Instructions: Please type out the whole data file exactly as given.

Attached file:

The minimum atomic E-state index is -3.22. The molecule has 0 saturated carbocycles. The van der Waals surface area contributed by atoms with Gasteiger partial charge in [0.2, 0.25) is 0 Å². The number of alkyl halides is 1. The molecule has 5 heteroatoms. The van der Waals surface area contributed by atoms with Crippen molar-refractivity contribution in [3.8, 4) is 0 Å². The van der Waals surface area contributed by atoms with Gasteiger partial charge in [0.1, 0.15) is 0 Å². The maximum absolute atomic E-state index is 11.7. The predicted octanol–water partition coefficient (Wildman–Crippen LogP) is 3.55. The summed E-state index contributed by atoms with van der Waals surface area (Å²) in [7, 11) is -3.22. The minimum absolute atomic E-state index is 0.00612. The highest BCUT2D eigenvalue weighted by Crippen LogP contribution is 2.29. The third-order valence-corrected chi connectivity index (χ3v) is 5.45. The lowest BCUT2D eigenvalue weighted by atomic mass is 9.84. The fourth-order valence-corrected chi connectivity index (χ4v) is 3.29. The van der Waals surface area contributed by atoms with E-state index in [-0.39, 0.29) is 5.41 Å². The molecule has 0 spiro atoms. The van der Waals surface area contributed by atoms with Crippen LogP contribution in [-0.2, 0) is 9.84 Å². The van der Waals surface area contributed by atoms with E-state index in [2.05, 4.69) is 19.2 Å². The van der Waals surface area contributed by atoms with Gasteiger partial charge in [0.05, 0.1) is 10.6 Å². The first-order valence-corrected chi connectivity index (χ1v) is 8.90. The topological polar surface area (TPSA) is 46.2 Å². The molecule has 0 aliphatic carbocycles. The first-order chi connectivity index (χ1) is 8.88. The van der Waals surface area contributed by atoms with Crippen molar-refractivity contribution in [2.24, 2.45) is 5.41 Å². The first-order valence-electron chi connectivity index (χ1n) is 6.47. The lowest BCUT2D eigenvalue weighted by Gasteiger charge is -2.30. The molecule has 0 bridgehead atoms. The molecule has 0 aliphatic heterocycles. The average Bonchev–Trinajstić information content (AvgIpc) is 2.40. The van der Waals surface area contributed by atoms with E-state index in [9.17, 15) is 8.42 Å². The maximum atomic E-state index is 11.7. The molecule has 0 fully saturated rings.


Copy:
The minimum atomic E-state index is -3.22. The molecule has 0 saturated carbocycles. The van der Waals surface area contributed by atoms with Gasteiger partial charge in [0.2, 0.25) is 0 Å². The number of alkyl halides is 1. The molecule has 5 heteroatoms. The van der Waals surface area contributed by atoms with Crippen molar-refractivity contribution in [3.8, 4) is 0 Å². The van der Waals surface area contributed by atoms with Gasteiger partial charge in [0.1, 0.15) is 0 Å². The maximum absolute atomic E-state index is 11.7. The predicted octanol–water partition coefficient (Wildman–Crippen LogP) is 3.55. The summed E-state index contributed by atoms with van der Waals surface area (Å²) in [7, 11) is -3.22. The minimum absolute atomic E-state index is 0.00612. The highest BCUT2D eigenvalue weighted by Crippen LogP contribution is 2.29. The third-order valence-corrected chi connectivity index (χ3v) is 5.45. The lowest BCUT2D eigenvalue weighted by atomic mass is 9.84. The fourth-order valence-corrected chi connectivity index (χ4v) is 3.29. The van der Waals surface area contributed by atoms with E-state index in [-0.39, 0.29) is 5.41 Å². The molecule has 0 spiro atoms. The van der Waals surface area contributed by atoms with Crippen LogP contribution in [-0.2, 0) is 9.84 Å². The van der Waals surface area contributed by atoms with E-state index in [2.05, 4.69) is 19.2 Å². The van der Waals surface area contributed by atoms with Gasteiger partial charge in [0.05, 0.1) is 10.6 Å². The first-order valence-corrected chi connectivity index (χ1v) is 8.90. The topological polar surface area (TPSA) is 46.2 Å². The molecule has 0 aliphatic carbocycles. The first-order chi connectivity index (χ1) is 8.88. The van der Waals surface area contributed by atoms with Crippen molar-refractivity contribution in [2.24, 2.45) is 5.41 Å². The first-order valence-electron chi connectivity index (χ1n) is 6.47. The lowest BCUT2D eigenvalue weighted by Gasteiger charge is -2.30. The molecule has 0 bridgehead atoms. The molecule has 0 aliphatic heterocycles. The average Bonchev–Trinajstić information content (AvgIpc) is 2.40. The van der Waals surface area contributed by atoms with E-state index in [9.17, 15) is 8.42 Å². The maximum atomic E-state index is 11.7. The molecule has 0 fully saturated rings.